Continuing our functional journey, in this post I will first present the Java based implementation of merge sort followed by F# based implementation. Finally we will repeat the same steps for QuickSort algorithm. Java based implementation of the sorting algorithms is taken from Algorithms 4th Edition by **Robert Sedgewick** and **Kevin Wayne**.

### Merge Sort

Following is the Java based implementation of **MergeSort**, which uses an auxiliary array for maintaining intermediate values.

```
// stably merge a[lo .. mid] with a[mid+1 ..hi] using aux[lo .. hi]
private static void merge(Comparable[] a, Comparable[] aux, int lo, int mid, int hi) {
// copy to aux[]
for (int k = lo; k <= hi; k++) {
aux[k] = a[k];
}
// merge back to a[]
int i = lo, j = mid+1;
for (int k = lo; k <= hi; k++) {
if (i > mid) a[k] = aux[j++];
else if (j > hi) a[k] = aux[i++];
else if (less(aux[j], aux[i])) a[k] = aux[j++];
else a[k] = aux[i++];
}
}
// mergesort a[lo..hi] using auxiliary array aux[lo..hi]
private static void sort(Comparable[] a, Comparable[] aux, int lo, int hi) {
if (hi <= lo) return;
int mid = lo + (hi - lo) / 2;
sort(a, aux, lo, mid);
sort(a, aux, mid + 1, hi);
merge(a, aux, lo, mid, hi);
}
```

Next is the F# implementation. The F# implementation replicates exactly the same pattern and codebase as we see in the above code.

```
let private Merge (data: int array) (aux : int array) low mid high =
let mutable i = low
let mutable j = mid + 1
for k in low..high do aux.[k] <- data.[k]
for k in [low..high] do
data.[k] <- match k with
| _ when (i > mid) -> j <- j + 1; aux.[j - 1]
| _ when j > high -> i <- i + 1; aux.[i - 1]
| _ when aux.[j] < aux.[i] -> j <- j + 1; aux.[j - 1];
| _ -> i <- i + 1; aux.[i - 1];
let rec private Sort (data: int array) (aux : int array) low high =
match low, high with
| _,_ when high <= low -> ()
| _ ->
let mid = low + (high - low) / 2
Sort data aux low mid
Sort data aux (mid+1) high
Merge data aux low mid high
()
let MergeSort (data: int array) (aux : int array) low high =
Sort data aux low high
printfn "%A" data
```

Notice how pattern matching has been used instead of iterative for and while loop. General advise when programming in F# is to try and avoid for and while loop and instead try and focus on pattern matching along with recursive functions.One more thing to note in the “**Merge**” method is how the return value of the pattern matching expression is assigned to the “**data**” array index element. This highlights the power of F# wherein if-else block, pattern matching block are expressions which return values.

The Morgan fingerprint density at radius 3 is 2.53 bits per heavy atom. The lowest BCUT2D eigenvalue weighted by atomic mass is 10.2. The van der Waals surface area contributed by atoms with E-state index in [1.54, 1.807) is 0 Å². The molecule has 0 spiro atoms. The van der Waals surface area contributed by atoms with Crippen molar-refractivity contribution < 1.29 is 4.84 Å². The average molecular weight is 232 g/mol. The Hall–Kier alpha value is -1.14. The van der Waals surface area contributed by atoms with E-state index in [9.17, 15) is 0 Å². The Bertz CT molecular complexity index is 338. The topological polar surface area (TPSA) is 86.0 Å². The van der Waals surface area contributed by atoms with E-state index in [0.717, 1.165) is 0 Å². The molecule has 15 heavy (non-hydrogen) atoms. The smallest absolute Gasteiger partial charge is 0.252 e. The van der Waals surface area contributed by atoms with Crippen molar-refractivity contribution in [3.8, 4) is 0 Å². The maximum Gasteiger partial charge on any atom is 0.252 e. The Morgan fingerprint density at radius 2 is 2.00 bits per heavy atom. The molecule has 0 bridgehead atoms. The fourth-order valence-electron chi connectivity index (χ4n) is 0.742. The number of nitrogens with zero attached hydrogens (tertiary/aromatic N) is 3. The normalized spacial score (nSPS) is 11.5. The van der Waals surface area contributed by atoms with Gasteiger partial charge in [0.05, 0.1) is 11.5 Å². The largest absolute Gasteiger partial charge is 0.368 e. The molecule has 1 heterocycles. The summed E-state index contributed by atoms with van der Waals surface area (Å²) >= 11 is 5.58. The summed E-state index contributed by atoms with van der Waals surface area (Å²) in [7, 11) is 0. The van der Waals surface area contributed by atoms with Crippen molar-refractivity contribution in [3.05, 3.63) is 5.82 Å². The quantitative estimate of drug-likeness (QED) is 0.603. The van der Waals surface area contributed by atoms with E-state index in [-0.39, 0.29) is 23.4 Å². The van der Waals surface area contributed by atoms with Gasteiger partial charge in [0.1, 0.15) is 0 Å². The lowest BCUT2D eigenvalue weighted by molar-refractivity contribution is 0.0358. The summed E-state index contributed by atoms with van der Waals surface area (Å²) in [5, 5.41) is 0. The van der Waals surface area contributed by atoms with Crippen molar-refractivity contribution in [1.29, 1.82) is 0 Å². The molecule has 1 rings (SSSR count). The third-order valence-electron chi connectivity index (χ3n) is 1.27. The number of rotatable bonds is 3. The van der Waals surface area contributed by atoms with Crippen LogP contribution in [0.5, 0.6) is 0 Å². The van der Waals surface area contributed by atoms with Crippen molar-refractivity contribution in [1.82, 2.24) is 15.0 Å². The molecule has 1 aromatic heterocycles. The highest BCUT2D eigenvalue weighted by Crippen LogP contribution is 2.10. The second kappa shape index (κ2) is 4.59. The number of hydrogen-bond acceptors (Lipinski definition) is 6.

### Quick Sort

Next lets move on to the implementation of **Quicksort** algorithm. First the Java based implementation.

```
// quicksort the subarray from a[lo] to a[hi]
private static void sort(Comparable[] a, int lo, int hi) {
if (hi <= lo) return;
int j = partition(a, lo, hi);
sort(a, lo, j-1);
sort(a, j+1, hi);
}
// partition the subarray a[lo..hi] so that a[lo..j-1] <= a[j] <= a[j+1..hi]
// and return the index j.
private static int partition(Comparable[] a, int lo, int hi) {
int i = lo;
int j = hi + 1;
Comparable v = a[lo];
while (true) {
// find item on lo to swap
while (less(a[++i], v))
if (i == hi) break;
// find item on hi to swap
while (less(v, a[--j]))
if (j == lo) break; // redundant since a[lo] acts as sentinel
// check if pointers cross
if (i >= j) break;
exch(a, i, j);
}
// put partitioning item v at a[j]
exch(a, lo, j);
// now, a[lo .. j-1] <= a[j] <= a[j+1 .. hi]
return j;
}
```

Unlike F#’s Mergesort algorithm, the Quicksort algorithm implementation turned out to be a bit more complicated.

```
let private Partition (data: int array) low high =
let mutable i = low
let mutable j = high + 1
let pivot = data.[low]
let less x y = x <= y
let exchange x y =
let temp = data.[x];
data.[x] <- data.[y];
data.[y] <- temp;
y
let rec proc_i s =
match s+1 with
| x when less data.[x] pivot && x <> high -> proc_i x;
| _ -> s+1
let rec proc_j t =
match t-1 with
| x when less pivot data.[x] && x <> low -> proc_j x;
| _ -> t-1
let rec partition_data s t =
match (proc_i s), (proc_j t) with
| x , y when x >= y -> y
| x , y -> exchange x y |> partition_data x
j <- partition_data i j
exchange low j
let rec private Sort (data: int array) low high =
match low, high with
| _ , _ when high <= low -> ()
| _ ->
let j = Partition data low high
Sort data low (j - 1)
Sort data (j + 1) high
()
let QuickSort (data: int array) low high =
Sort data low high
printfn "%A" data
```

The structure of the above code is very much similar to what we have in Java based implementation. Its just that I have strictly tried to avoid **while** & **for** loop. In the partition method, the proc_I & proc_j recursive methods identify the I & j index values wherein the values have to be swapped. Note how inside the **Partition** method, I have declared helper functions like **less, exchange, proc_i , proc_j and partition_data**. If you found the above implementation complicated, then I will agree with you. I am still trying to learn F# language and I am very much sure that anyone who holds a better command on the language can write the above code in much simpler manner. If you are one of them, then I request you to please leave your comments.

Thanks.